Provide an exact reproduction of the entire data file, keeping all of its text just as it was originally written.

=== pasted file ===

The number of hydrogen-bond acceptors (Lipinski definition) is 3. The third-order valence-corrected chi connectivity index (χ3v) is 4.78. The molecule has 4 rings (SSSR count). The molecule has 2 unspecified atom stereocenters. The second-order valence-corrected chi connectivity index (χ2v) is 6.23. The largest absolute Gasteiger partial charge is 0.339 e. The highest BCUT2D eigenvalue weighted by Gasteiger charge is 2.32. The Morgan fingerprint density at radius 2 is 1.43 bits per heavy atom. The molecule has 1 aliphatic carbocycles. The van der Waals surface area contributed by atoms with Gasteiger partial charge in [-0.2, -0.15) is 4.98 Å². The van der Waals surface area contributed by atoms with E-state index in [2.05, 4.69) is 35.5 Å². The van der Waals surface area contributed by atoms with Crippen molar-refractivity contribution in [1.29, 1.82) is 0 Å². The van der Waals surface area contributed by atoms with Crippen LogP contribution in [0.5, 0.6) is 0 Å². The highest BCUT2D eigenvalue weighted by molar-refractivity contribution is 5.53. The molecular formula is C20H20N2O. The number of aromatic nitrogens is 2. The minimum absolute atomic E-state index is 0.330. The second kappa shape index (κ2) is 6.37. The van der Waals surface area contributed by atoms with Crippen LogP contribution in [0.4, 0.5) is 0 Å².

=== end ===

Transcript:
The number of hydrogen-bond acceptors (Lipinski definition) is 3. The third-order valence-corrected chi connectivity index (χ3v) is 4.78. The molecule has 4 rings (SSSR count). The molecule has 2 unspecified atom stereocenters. The second-order valence-corrected chi connectivity index (χ2v) is 6.23. The largest absolute Gasteiger partial charge is 0.339 e. The highest BCUT2D eigenvalue weighted by Gasteiger charge is 2.32. The Morgan fingerprint density at radius 2 is 1.43 bits per heavy atom. The molecule has 1 aliphatic carbocycles. The van der Waals surface area contributed by atoms with Gasteiger partial charge in [-0.2, -0.15) is 4.98 Å². The van der Waals surface area contributed by atoms with E-state index in [2.05, 4.69) is 35.5 Å². The van der Waals surface area contributed by atoms with Crippen molar-refractivity contribution in [1.29, 1.82) is 0 Å². The van der Waals surface area contributed by atoms with Crippen LogP contribution in [0.5, 0.6) is 0 Å². The highest BCUT2D eigenvalue weighted by molar-refractivity contribution is 5.53. The molecular formula is C20H20N2O. The number of aromatic nitrogens is 2. The minimum absolute atomic E-state index is 0.330. The second kappa shape index (κ2) is 6.37. The van der Waals surface area contributed by atoms with Crippen LogP contribution in [0.4, 0.5) is 0 Å².